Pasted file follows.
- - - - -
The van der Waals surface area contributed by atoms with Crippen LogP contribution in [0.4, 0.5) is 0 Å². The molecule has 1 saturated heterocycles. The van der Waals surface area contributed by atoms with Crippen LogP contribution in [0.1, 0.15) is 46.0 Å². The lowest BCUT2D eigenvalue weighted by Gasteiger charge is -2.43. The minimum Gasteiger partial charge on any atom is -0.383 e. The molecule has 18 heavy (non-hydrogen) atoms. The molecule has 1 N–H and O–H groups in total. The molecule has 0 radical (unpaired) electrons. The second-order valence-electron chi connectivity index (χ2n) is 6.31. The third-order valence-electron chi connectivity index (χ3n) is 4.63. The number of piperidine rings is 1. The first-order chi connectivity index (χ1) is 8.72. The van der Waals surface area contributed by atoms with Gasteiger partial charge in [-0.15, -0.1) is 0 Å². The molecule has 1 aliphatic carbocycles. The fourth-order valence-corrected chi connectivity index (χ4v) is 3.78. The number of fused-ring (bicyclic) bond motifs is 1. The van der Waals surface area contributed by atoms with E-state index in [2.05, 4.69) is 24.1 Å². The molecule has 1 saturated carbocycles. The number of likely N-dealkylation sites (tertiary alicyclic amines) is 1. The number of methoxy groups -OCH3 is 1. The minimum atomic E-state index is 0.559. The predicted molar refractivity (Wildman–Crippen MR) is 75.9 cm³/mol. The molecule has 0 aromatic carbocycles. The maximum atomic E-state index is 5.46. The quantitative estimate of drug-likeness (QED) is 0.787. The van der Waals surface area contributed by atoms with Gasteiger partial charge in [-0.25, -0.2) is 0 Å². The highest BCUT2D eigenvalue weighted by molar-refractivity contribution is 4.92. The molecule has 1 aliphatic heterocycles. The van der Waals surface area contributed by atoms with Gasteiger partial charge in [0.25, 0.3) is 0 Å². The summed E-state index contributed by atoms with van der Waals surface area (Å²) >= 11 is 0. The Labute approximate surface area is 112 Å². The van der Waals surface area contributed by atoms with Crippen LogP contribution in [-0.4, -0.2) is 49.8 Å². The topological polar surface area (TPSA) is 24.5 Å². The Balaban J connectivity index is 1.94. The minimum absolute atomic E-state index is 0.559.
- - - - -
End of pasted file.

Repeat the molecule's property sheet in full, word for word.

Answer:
The van der Waals surface area contributed by atoms with Crippen LogP contribution in [0.4, 0.5) is 0 Å². The molecule has 1 saturated heterocycles. The van der Waals surface area contributed by atoms with Crippen LogP contribution in [0.1, 0.15) is 46.0 Å². The lowest BCUT2D eigenvalue weighted by Gasteiger charge is -2.43. The minimum Gasteiger partial charge on any atom is -0.383 e. The molecule has 18 heavy (non-hydrogen) atoms. The molecule has 1 N–H and O–H groups in total. The molecule has 0 radical (unpaired) electrons. The second-order valence-electron chi connectivity index (χ2n) is 6.31. The third-order valence-electron chi connectivity index (χ3n) is 4.63. The number of piperidine rings is 1. The first-order chi connectivity index (χ1) is 8.72. The van der Waals surface area contributed by atoms with Gasteiger partial charge in [-0.15, -0.1) is 0 Å². The molecule has 1 aliphatic carbocycles. The fourth-order valence-corrected chi connectivity index (χ4v) is 3.78. The number of fused-ring (bicyclic) bond motifs is 1. The van der Waals surface area contributed by atoms with E-state index in [2.05, 4.69) is 24.1 Å². The molecule has 1 saturated carbocycles. The number of likely N-dealkylation sites (tertiary alicyclic amines) is 1. The number of methoxy groups -OCH3 is 1. The minimum atomic E-state index is 0.559. The predicted molar refractivity (Wildman–Crippen MR) is 75.9 cm³/mol. The molecule has 0 aromatic carbocycles. The maximum atomic E-state index is 5.46. The quantitative estimate of drug-likeness (QED) is 0.787. The van der Waals surface area contributed by atoms with Gasteiger partial charge in [-0.25, -0.2) is 0 Å². The highest BCUT2D eigenvalue weighted by molar-refractivity contribution is 4.92. The molecule has 1 aliphatic heterocycles. The van der Waals surface area contributed by atoms with Gasteiger partial charge in [0.25, 0.3) is 0 Å². The summed E-state index contributed by atoms with van der Waals surface area (Å²) >= 11 is 0. The Labute approximate surface area is 112 Å². The van der Waals surface area contributed by atoms with Crippen LogP contribution in [-0.4, -0.2) is 49.8 Å². The topological polar surface area (TPSA) is 24.5 Å². The Balaban J connectivity index is 1.94. The minimum absolute atomic E-state index is 0.559.